Shipowners, charterers and insurance firms are seeking to understand how the deal will play out in real time.
“I think it’s going to come [down] to the position of the marine insurers that provide war risk and how much they are going to be adding in additional charges for vessels to go into that area,” said Michelle Wiese Bockmann, shipping and commodities analyst at Lloyd’s List, a global shipping news publication.
Bockmann said vessels carrying this kind of load typically have between 20 to 25 seafarers on board.
“You can’t risk those lives without something concrete and acceptable to the shipowners and to their charterers to move grain,” she said.
Marine insurers approached by AP declined to comment on whether they would provide coverage for these ships.
Ukrainian officials have expressed hope that exports could resume from one of the ports within days, but they have also said it could take two weeks for all three ports to become operational again.
Balance of power still sits with Russia
The war has wreaked havoc on global trade, stranding over 100 ships in Ukraine’s many ports.
Since the war began in late February, 22 bulk carriers and cargo ships have been stuck at the three ports included in the export agreement, data from Lloyd’s List Intelligence shows. Around 13 are docked at Chornomorsk, six in Odesa and three at Yuzhny.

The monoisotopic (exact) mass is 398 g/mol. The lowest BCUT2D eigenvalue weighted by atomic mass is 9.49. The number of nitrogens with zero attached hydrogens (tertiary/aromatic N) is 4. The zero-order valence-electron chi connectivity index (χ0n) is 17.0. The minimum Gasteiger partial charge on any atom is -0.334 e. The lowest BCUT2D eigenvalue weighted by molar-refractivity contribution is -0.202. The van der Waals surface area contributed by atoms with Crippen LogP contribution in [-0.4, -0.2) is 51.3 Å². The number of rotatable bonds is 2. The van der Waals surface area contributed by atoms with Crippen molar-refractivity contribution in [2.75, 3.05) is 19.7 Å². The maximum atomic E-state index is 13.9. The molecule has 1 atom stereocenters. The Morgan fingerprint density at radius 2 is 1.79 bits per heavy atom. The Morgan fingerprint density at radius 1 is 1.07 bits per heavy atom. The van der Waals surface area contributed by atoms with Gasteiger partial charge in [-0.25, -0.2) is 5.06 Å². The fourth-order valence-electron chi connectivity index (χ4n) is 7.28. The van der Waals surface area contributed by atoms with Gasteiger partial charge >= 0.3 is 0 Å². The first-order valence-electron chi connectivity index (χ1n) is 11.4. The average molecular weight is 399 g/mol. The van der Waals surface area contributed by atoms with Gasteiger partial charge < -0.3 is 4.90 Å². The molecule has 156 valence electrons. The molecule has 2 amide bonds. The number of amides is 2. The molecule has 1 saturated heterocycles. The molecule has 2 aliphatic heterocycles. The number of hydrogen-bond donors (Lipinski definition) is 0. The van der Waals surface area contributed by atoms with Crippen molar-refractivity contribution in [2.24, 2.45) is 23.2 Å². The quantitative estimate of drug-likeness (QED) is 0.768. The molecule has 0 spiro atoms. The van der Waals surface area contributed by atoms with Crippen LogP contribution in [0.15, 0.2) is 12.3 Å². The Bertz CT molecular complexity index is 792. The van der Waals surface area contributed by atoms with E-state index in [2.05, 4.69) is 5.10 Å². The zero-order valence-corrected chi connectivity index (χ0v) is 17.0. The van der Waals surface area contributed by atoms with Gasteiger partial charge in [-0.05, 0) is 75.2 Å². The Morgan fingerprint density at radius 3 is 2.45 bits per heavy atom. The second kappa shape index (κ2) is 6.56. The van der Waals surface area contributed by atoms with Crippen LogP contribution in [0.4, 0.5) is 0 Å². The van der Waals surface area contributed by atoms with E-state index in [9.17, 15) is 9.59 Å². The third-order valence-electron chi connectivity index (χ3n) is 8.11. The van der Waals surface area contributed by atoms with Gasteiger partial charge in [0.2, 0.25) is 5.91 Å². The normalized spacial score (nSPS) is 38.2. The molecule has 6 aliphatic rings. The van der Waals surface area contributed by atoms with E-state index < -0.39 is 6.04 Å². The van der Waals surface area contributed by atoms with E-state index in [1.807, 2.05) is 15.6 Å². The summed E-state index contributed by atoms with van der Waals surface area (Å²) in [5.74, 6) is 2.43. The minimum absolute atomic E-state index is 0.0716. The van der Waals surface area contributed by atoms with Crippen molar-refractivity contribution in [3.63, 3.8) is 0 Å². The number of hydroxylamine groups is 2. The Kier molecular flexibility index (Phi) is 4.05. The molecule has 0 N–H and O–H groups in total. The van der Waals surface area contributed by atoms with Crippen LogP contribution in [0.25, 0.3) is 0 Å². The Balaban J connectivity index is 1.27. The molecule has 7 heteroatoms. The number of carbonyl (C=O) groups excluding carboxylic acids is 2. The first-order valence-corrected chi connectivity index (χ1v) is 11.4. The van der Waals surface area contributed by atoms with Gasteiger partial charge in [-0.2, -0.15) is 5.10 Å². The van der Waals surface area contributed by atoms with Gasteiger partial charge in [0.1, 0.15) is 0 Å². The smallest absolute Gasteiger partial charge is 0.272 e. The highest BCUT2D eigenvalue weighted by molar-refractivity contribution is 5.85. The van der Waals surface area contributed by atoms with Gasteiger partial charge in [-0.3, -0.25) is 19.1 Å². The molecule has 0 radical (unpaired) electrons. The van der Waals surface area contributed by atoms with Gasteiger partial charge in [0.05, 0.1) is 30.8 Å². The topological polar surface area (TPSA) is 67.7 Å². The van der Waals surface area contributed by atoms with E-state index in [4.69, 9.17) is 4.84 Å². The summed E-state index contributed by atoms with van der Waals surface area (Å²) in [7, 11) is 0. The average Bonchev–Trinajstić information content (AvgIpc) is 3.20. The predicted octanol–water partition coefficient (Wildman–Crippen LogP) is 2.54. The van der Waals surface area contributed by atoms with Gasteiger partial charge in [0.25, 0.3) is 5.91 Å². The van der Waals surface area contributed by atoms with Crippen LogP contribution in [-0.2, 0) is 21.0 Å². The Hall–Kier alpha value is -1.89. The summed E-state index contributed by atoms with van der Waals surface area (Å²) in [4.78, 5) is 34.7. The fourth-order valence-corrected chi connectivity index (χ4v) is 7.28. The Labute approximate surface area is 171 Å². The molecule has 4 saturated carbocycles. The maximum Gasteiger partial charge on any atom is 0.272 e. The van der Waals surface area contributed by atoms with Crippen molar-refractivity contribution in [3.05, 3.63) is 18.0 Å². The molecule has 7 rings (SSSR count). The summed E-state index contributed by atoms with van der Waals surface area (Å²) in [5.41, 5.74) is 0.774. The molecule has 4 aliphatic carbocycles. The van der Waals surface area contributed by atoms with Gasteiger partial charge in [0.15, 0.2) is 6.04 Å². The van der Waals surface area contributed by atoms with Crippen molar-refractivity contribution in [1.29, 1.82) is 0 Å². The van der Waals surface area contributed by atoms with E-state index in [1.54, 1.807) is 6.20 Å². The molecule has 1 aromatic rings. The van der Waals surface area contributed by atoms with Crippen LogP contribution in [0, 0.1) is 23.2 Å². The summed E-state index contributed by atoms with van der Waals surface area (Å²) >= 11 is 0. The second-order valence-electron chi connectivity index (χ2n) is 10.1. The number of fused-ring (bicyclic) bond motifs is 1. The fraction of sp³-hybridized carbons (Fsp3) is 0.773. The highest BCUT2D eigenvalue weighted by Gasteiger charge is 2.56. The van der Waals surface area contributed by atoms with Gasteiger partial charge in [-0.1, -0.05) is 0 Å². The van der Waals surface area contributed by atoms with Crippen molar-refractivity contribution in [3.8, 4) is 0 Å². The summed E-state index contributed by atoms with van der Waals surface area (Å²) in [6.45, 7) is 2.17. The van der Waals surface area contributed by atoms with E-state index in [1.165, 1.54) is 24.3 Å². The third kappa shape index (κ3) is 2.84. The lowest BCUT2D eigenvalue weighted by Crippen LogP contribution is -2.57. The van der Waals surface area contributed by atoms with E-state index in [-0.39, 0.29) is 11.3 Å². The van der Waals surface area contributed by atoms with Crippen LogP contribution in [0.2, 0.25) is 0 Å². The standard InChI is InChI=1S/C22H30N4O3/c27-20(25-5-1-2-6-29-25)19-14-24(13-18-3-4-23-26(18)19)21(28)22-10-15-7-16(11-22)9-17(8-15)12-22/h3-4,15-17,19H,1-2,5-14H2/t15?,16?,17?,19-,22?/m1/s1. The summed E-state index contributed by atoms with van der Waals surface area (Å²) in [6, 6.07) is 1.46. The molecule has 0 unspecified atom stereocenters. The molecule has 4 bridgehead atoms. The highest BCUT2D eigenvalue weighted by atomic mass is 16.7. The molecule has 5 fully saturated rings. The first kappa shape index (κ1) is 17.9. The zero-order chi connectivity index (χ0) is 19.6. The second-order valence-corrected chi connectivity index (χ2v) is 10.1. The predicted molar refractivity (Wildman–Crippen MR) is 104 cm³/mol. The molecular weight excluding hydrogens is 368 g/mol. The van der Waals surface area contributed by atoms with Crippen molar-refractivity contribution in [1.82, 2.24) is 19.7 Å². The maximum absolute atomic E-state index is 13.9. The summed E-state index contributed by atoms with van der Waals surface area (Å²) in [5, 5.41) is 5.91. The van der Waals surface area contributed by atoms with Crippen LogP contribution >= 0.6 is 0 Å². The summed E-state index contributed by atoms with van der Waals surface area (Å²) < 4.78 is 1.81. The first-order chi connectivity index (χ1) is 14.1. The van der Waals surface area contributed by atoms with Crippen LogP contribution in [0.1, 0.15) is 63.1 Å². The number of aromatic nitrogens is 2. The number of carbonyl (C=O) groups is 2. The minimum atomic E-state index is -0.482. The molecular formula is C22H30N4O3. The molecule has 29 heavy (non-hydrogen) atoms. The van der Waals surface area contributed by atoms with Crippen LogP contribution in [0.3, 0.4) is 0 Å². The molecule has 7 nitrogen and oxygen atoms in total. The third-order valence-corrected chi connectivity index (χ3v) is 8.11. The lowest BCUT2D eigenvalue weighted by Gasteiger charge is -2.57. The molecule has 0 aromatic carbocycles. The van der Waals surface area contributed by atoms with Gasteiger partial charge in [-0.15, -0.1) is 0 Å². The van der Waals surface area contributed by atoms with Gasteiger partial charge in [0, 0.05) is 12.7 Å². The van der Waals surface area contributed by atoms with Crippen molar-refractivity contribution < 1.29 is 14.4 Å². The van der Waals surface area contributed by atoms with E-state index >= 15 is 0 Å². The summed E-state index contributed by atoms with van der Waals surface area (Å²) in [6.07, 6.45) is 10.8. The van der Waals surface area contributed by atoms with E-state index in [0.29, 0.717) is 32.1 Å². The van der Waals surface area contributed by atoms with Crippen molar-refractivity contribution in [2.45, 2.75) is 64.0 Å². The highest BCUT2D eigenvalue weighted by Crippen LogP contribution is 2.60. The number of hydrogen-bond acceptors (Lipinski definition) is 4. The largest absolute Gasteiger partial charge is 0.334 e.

Some of those ships might still have crews aboard that could be mobilised to start exporting grains.
Ukrainian traders have been able to send some grain through the Danube River, which helped buoy exports to about 1.5 million tons in May and up to around 2 million tonnes in June, though that is still less than half the monthly grain shipments of 4 to 5 million tonnes prior to the war, according to Svetlana Malysh, a Black Sea agriculture markets analyst with Refinitiv.
Over the 2021-2022 marketing year, Russia exported about 30 million tons of wheat, according to Refinitiv trade flows.
That is the lowest level since 2017, in part because of the chilling effect of sanctions. Russian fertiliser exports also saw a drop of 25% in the first quarter of the year compared with the same period last year, in part due to Western sanctions, Malysh said.
For ships heading to Ukraine’s three ports, smaller Ukrainian pilot boats will guide the vessels through approved corridors.
The entire operation, including the scheduling of ships along the route, will be overseen by a joint coordination centre in Istanbul staffed by officials from Ukraine, Russia, Turkey and the UN.
Once ships reach port, they will be loaded with tens of thousands of tons of grains before departing back to the Bosphorus Strait, where representatives from Ukraine, Russia, the UN and Turkey will board the ships to inspect them for weapons. There will likely be inspections for ships embarking to Ukraine as well.
“The balance of power on this agreement still sits with Russia,” said Anderson, Dryad’s head of intelligence. “Any Ukrainian ports outside the agreement face increased risk of attack.”
“I think what Russia wants […] is to be seen as the state that controls the narrative within the Black Sea,” Anderson said.